Donald Trump may visit Ireland in 2019

US president Donald Trump says he may travel to Ireland as early as next year.

During the annual Oval Office meeting, Taoiseach Leo Varadkar extended the invitation first given to Mr Trump by Enda Kenny last year.

Asked if he will make a trip to Ireland, Mr Trump said: “I will. I love it. I have property there. I may never get to see it again.”

Mr Trump, who wore a green tie and a bunch of shamrock, was asked if he would play golf in Ireland and then asked the Taoiseach whether he plays golf.

Mr Varadkar said: “No, but I’m always willing to learn so we can take you for a few rounds.”

Pushed on the timing of a possible Irish trip, Mr Trump said it might boost his re-election campaign.

“It might happen,” he said. “I look forward to being there.”

Mr Trump said it is “great” to have Leo Varadkar in the White House for the traditional St Patrick’s meeting.

“We are having some good talks about trade and about military and about cyber and all of the other things we are talking about,” he said.

The relationship is outstanding and only getting better. A tremendous number of people are living in New York where I grew up, and are living in the United States and these are truly wonderful people, we love them.

After their 40-minute meeting, the Taoiseach said no date for a trip was given but Mr Trump “is a president that knows Ireland, that has property in Ireland and has links to Ireland”.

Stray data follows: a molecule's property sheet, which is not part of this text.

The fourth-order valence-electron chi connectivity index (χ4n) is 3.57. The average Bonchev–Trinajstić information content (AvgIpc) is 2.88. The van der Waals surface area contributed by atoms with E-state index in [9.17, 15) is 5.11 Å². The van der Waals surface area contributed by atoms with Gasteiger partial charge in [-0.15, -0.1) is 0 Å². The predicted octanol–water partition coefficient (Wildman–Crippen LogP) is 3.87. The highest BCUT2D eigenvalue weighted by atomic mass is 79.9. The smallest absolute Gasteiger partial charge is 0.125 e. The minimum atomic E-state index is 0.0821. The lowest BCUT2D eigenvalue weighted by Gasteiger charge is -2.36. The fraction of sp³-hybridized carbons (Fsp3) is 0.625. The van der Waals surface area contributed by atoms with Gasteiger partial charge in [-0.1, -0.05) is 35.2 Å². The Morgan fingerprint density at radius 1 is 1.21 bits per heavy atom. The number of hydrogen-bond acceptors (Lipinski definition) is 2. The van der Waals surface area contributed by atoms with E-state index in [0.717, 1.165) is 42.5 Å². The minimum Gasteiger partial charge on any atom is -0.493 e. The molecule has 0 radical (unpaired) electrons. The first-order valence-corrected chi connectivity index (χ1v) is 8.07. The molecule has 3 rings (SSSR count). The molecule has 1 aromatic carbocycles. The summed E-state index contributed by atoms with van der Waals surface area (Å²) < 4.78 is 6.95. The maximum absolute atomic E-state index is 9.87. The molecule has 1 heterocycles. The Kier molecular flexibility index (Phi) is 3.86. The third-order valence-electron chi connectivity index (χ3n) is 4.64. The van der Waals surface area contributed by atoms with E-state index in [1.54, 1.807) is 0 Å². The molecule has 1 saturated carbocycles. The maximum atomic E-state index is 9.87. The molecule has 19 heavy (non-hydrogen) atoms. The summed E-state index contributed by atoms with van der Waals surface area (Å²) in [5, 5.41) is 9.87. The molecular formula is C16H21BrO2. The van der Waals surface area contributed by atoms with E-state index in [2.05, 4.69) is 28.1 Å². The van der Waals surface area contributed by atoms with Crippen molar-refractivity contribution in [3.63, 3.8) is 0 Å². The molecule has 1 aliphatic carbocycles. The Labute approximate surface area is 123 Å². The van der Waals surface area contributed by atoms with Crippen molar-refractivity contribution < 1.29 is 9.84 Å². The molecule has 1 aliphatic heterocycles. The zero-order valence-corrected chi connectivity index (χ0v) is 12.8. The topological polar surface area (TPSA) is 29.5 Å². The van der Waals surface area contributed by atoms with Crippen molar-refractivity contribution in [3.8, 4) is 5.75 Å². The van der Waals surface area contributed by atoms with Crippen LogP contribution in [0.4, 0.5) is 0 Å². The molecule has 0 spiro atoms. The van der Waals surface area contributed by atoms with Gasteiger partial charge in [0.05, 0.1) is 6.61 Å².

During their meeting, Mr Varadkar also suggested a new trade deal between America and Europe. Afterwards, Mr Varadkar said Mr Trump is “very open” to the possibility of a new trade deal. It comes after Mr Trump announced a 25% import tariff on steel and 10% on aluminium which has prompted fears of a trade war. The EU has threatened retaliatory tariffs on US goods, including bourbon and jeans.

Mr Varadkar said they had spoken about trade and the president’s “enormous concerns that the United States isn’t being treated fairly when it comes to trade by China, by Europe”.

“I put across the view that maybe the best way to resolve that is through a new deal, a new trade deal between America and Europe, and the president seemed very open to that,” said Mr Varadkar.

The Taoiseach added that Mr Trump also raised the issue of the undocumented in America with him.

He said: “I think we have a measure of support and some enthusiasm from the administration to work on a solution for the thousands of Irish people who are here undocumented but who are hardworking tax-paying people who are very loyal to America.”

They also spoke about the Northern Ireland border and the threat Brexit poses to it.

“The president was very aware of the issues that could affect Northern Ireland if there were a return to a hard border and I think he is very much on our side in working to a solution to make sure that doesn’t happen,” said Mr Varadkar.

The Taoiseach will have breakfast with US vice president Mike Pence today.

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